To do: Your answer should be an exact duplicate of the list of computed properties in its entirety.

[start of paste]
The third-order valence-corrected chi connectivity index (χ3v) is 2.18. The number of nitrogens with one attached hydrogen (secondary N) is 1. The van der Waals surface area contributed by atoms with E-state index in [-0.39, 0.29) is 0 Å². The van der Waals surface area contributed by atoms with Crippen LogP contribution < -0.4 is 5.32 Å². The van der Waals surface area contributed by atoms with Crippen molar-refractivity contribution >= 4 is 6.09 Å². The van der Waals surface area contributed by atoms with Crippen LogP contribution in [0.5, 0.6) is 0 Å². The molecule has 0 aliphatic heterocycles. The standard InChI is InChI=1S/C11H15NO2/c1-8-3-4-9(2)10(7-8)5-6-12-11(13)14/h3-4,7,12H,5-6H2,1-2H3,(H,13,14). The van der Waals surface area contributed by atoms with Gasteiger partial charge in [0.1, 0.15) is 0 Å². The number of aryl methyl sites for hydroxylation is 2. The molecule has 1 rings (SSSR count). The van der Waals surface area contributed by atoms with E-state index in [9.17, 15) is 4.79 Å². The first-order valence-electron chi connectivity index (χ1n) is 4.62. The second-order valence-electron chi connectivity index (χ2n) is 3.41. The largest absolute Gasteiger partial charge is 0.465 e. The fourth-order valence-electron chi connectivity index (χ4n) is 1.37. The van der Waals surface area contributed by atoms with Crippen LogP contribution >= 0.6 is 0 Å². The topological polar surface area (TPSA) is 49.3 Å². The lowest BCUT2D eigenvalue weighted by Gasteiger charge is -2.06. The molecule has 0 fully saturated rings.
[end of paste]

The third-order valence-corrected chi connectivity index (χ3v) is 2.18. The number of nitrogens with one attached hydrogen (secondary N) is 1. The van der Waals surface area contributed by atoms with E-state index in [-0.39, 0.29) is 0 Å². The van der Waals surface area contributed by atoms with Crippen LogP contribution < -0.4 is 5.32 Å². The van der Waals surface area contributed by atoms with Crippen molar-refractivity contribution >= 4 is 6.09 Å². The van der Waals surface area contributed by atoms with Crippen LogP contribution in [0.5, 0.6) is 0 Å². The molecule has 0 aliphatic heterocycles. The standard InChI is InChI=1S/C11H15NO2/c1-8-3-4-9(2)10(7-8)5-6-12-11(13)14/h3-4,7,12H,5-6H2,1-2H3,(H,13,14). The van der Waals surface area contributed by atoms with Gasteiger partial charge in [0.1, 0.15) is 0 Å². The number of aryl methyl sites for hydroxylation is 2. The molecule has 1 rings (SSSR count). The van der Waals surface area contributed by atoms with E-state index in [9.17, 15) is 4.79 Å². The first-order valence-electron chi connectivity index (χ1n) is 4.62. The second-order valence-electron chi connectivity index (χ2n) is 3.41. The largest absolute Gasteiger partial charge is 0.465 e. The fourth-order valence-electron chi connectivity index (χ4n) is 1.37. The van der Waals surface area contributed by atoms with Crippen LogP contribution >= 0.6 is 0 Å². The topological polar surface area (TPSA) is 49.3 Å². The lowest BCUT2D eigenvalue weighted by Gasteiger charge is -2.06. The molecule has 0 fully saturated rings.